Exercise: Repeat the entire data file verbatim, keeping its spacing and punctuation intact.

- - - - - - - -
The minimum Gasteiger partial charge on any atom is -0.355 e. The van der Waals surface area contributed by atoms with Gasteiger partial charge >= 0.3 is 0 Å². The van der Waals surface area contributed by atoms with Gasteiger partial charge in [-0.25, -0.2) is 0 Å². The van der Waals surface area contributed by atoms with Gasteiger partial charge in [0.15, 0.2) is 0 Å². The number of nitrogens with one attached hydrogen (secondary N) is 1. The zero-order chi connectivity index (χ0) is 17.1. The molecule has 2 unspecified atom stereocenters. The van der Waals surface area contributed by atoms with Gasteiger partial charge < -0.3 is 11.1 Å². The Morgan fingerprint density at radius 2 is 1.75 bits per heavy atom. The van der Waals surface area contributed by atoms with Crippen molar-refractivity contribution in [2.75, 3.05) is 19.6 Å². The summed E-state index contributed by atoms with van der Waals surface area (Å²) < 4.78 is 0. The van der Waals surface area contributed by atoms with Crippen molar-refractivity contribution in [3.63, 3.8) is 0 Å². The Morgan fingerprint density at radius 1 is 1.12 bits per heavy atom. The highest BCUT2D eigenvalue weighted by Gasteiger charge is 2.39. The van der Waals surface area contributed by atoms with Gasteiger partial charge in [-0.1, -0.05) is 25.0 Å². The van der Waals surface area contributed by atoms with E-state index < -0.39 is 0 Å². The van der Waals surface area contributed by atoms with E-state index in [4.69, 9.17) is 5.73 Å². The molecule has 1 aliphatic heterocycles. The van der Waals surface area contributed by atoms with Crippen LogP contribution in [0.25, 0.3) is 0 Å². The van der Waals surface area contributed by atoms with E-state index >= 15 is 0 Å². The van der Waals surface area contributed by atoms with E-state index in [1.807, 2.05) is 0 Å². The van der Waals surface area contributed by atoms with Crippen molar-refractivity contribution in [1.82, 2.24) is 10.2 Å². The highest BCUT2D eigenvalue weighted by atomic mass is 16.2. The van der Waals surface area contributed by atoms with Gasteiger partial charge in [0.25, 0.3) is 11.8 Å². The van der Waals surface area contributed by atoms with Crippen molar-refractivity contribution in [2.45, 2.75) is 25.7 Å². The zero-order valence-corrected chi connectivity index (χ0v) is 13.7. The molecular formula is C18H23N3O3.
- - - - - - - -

The minimum Gasteiger partial charge on any atom is -0.355 e. The van der Waals surface area contributed by atoms with Gasteiger partial charge >= 0.3 is 0 Å². The van der Waals surface area contributed by atoms with Gasteiger partial charge in [-0.25, -0.2) is 0 Å². The van der Waals surface area contributed by atoms with Gasteiger partial charge in [0.15, 0.2) is 0 Å². The number of nitrogens with one attached hydrogen (secondary N) is 1. The zero-order chi connectivity index (χ0) is 17.1. The molecule has 2 unspecified atom stereocenters. The van der Waals surface area contributed by atoms with Gasteiger partial charge < -0.3 is 11.1 Å². The Morgan fingerprint density at radius 2 is 1.75 bits per heavy atom. The van der Waals surface area contributed by atoms with Crippen molar-refractivity contribution in [2.75, 3.05) is 19.6 Å². The summed E-state index contributed by atoms with van der Waals surface area (Å²) < 4.78 is 0. The van der Waals surface area contributed by atoms with Crippen molar-refractivity contribution in [3.63, 3.8) is 0 Å². The Morgan fingerprint density at radius 1 is 1.12 bits per heavy atom. The highest BCUT2D eigenvalue weighted by Gasteiger charge is 2.39. The van der Waals surface area contributed by atoms with Gasteiger partial charge in [-0.1, -0.05) is 25.0 Å². The van der Waals surface area contributed by atoms with E-state index < -0.39 is 0 Å². The van der Waals surface area contributed by atoms with E-state index in [4.69, 9.17) is 5.73 Å². The molecule has 1 aliphatic heterocycles. The van der Waals surface area contributed by atoms with Crippen LogP contribution in [0.25, 0.3) is 0 Å². The van der Waals surface area contributed by atoms with E-state index >= 15 is 0 Å². The van der Waals surface area contributed by atoms with E-state index in [1.807, 2.05) is 0 Å². The van der Waals surface area contributed by atoms with Crippen molar-refractivity contribution in [1.82, 2.24) is 10.2 Å². The highest BCUT2D eigenvalue weighted by atomic mass is 16.2. The van der Waals surface area contributed by atoms with Gasteiger partial charge in [0.25, 0.3) is 11.8 Å². The van der Waals surface area contributed by atoms with Crippen molar-refractivity contribution in [2.45, 2.75) is 25.7 Å². The zero-order valence-corrected chi connectivity index (χ0v) is 13.7. The molecular formula is C18H23N3O3.